Colorado Joins Cage-Free Egg Trend

From Jan. 1, Colorado will become one of a handful of states that will only allow the sale of cage-free eggs, but with this new mandate come some hefty price tags to match.

After a referendum passed by California voters in 2018 to outlaw cages, the state’s food prices have more than doubled. It has become common in the state for eggs to cost more than $5 a dozen on average. There is currently a $1.50 difference between a dozen eggs in Colorado and a dozen eggs in California.

Several other states have cage-free laws currently on the books or are in the process of enacting them, such as Washington, Oregon, Michigan, Nevada, Utah, Massachusetts, and Rhode Island.

The creation of a cage-free environment is a challenging task for farmers. According to CO Department of Agriculture egg program manager Julie Mizak, farmers must include scratch areas, perches, nest boxes, dust bathing, and housing that allows hens to exhibit their natural behaviors. Farmers must also use enclosures that are at least 1 square foot per hen and enable workers to stand upright in the space, and allow chickens to free roam within their enclosures.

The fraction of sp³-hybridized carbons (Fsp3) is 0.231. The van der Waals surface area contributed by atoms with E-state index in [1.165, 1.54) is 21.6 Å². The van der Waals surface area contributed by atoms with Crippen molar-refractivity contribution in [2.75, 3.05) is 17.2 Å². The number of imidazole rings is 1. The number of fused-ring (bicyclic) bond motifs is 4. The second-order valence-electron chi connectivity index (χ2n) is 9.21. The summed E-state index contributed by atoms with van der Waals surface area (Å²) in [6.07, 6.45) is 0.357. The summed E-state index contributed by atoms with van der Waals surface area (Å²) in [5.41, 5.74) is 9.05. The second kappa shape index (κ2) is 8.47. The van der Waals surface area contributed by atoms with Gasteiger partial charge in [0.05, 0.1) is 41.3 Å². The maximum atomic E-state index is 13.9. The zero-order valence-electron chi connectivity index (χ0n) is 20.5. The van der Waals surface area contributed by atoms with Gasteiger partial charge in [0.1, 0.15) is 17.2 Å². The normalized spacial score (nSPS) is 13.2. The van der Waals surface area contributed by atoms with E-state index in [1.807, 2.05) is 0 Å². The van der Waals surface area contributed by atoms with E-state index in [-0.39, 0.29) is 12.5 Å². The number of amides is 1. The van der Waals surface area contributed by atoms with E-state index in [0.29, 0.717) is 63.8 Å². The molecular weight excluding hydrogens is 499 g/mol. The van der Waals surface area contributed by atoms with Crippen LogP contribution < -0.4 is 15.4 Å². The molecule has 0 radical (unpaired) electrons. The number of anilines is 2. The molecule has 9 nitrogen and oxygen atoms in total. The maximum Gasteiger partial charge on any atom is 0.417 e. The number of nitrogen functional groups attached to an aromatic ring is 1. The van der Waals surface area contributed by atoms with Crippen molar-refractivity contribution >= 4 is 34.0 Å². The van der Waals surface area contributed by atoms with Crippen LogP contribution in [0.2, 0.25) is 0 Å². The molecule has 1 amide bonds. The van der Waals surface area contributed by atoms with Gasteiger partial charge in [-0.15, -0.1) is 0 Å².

Business owners and farms with fewer than 3,000 hens are excluded from the proposed guidelines. A two-year grace period will be granted to farmers and stores before fines of up to $1,000 are imposed by the state.

“This is yet another striking victory in our campaign to eradicate cruel cage confinement for farm animals,” said the CEO of the United States Humane Society Kitty Block.

Inflation-worried residents will likely see other factors bring up egg prices. “In the case of eggs, you have rapidly increasing market prices of corn or whatever it is that they eat, and that drives up the cost of feeding the chicken, which drives up the price of eggs, which drives up prices for American consumers,” Isabella Weber, an economist at UMass Amherst said.

As per the consumer price index for 2022, the cost of all food items increased by 10.9%.